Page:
If you’re trying to research the statute of limitations for a DWI in Texas, you’re probably wondering, “Can’t this all just go away already?!” It’s a thought that almost anyone handling a DWI charge has probably had during the lengthy and frightening criminal justice process, and unfortunately, the answer is almost never yes.
In their desire to run away from their DWI, some people mistakenly think that the statute of limitations could become their fast-lane ticket to freedom. This is not the case. While DWI does have a statute of limitations, it does not necessarily apply to most cases. Learn how the statute of limitations for DWI works in Texas, and what you can (and can’t) do to take advantage of it.
The Statute of Limitations and How it Works in Texas
It’s understandable how confusion has risen around the statute of limitations and DWI’s in Texas. Despite how people act in movies and TV shows, the statute of limitations isn’t some race against time where you get off scot-free if you win. Statutes of limitations are laws that forbid prosecutors from charging someone with a crime that allegedly occurred a certain number of years ago. For instance, the statute of limitations on forgery is ten years, which means that a prosecutor can’t charge you with forgery if the forged document in question were created more than ten years ago.
Some crimes like murder, sexual assault, hit and run resulting in death and human trafficking have no statute of limitations, meaning charges can be brought against you at any time if the prosecutor is able to build a case. In most instances, the statute of limitations is relevant to cases where the prosecution was unable to gather sufficient evidence for their charges within a lengthy period of time. If a charge has actually been brought against you, the only way you can become immune to being charged again is by achieving acquittal in a court of law.
At this point, you likely want to know, is there a statute of limitations on DWI and drunk driving in Texas?
A Texas DWI and Statute of Limitations
In the state of Texas the statute of limitations for misdemeanor DWI is two years, and three years for felony DWI and intoxication manslaughter. (For more information on intoxication manslaughter penalties, please see our article on intoxication manslaugther sentences.)
Although they do exist, it is extremely rare for statute of limitations to be invoked in a DWI case. In most cases, the prosecutor considers the state’s evidence as strong enough to warrant pressing charges against DWI suspects. And once a charge is filed, the statute of limitations almost instantly becomes irrelevant.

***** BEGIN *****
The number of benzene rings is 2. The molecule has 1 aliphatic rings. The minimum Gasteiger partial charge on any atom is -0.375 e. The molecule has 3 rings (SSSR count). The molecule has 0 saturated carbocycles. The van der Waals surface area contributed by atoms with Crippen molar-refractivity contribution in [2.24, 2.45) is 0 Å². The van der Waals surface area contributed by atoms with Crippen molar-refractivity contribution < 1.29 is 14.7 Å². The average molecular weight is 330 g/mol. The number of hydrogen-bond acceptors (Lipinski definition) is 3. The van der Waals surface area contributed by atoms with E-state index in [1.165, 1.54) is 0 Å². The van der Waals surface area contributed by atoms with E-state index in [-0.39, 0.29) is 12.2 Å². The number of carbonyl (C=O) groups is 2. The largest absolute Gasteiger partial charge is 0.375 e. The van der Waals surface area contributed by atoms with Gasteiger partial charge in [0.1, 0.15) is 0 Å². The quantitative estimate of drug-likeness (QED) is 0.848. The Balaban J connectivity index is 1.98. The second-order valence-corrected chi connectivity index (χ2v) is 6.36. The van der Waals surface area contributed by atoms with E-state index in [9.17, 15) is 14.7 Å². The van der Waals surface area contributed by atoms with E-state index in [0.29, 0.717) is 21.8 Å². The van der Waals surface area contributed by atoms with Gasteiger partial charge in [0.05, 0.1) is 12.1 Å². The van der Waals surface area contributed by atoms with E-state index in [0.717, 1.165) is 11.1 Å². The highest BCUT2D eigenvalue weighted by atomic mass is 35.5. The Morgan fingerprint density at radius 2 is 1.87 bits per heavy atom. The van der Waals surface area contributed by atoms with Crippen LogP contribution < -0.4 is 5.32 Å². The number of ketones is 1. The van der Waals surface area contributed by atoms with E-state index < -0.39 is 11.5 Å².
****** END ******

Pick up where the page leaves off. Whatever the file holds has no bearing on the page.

Although rare, it is not impossible to use the statute of limitations for a DWI case in Texas. For instance, if the state were to lose its evidence, such as a DWI blood test, they would likely lose most of their basis for filing charges. In that scenario, they would need to recover the evidence within 2-3 years, otherwise their chance to file charges will have expired.
Practically speaking, it’s uncommon for this occur for a DWI. It’s very rare if there is a warrant for your arrest for DWI because DWI suspects are typically apprehended, accused and charged in quick order. Therefore, it is extremely rare that the statute of limitations for a DWI in Texas comes into play.
Statute of Limitations and Old DWI Charges
Another common misconception is that the statute of limitations renders old Texas DWI convictions meaningless. This is not the case.
While it is now possible to seal your first DWI conviction in Texas after at least two years have passed since you completed the conditions of your conviction, a DWI conviction stays on your record permanently unless specific action is taken to have it removed. (Read more about how to get a DWI expunged in Texas.)
Without a DWI being expunged, your charge remains on your record. Having a criminal record affects travel, job applications and background checks—regardless of how long it’s been since the original conviction.
Something to note is that a second DWI conviction cannot be sealed or expunged. Additionally, a third DWI charge would be a felony DWI regardless of how long it had been since DWI number two.
Don’t Play the Waiting Game on Your DWI Case!
If you’ve been charged with DWI, the statute of limitations is already useless. In fact, you may have 15 days or even less to save your license.
Don’t stand around and wait for your problems to go away—take action and hire Mark Thiessen to defend your case! One of the top Houston DWI lawyers, Mark has beaten difficult charges including second DWI, intoxication manslaughter and handled complex DWI probation violations. Take the right step to avoid a pesky DWI conviction altogether—schedule today!
If you found this article on DWI helpful, you might also find these DWI resources useful:
- A DWI in Texas First Offense: What You Need to Know
- DWI in Texas Second Offense: What to Do
- Suspended License in Texas: How to Avoid It
- Expungement in Texas
- Child Support Modification in Texas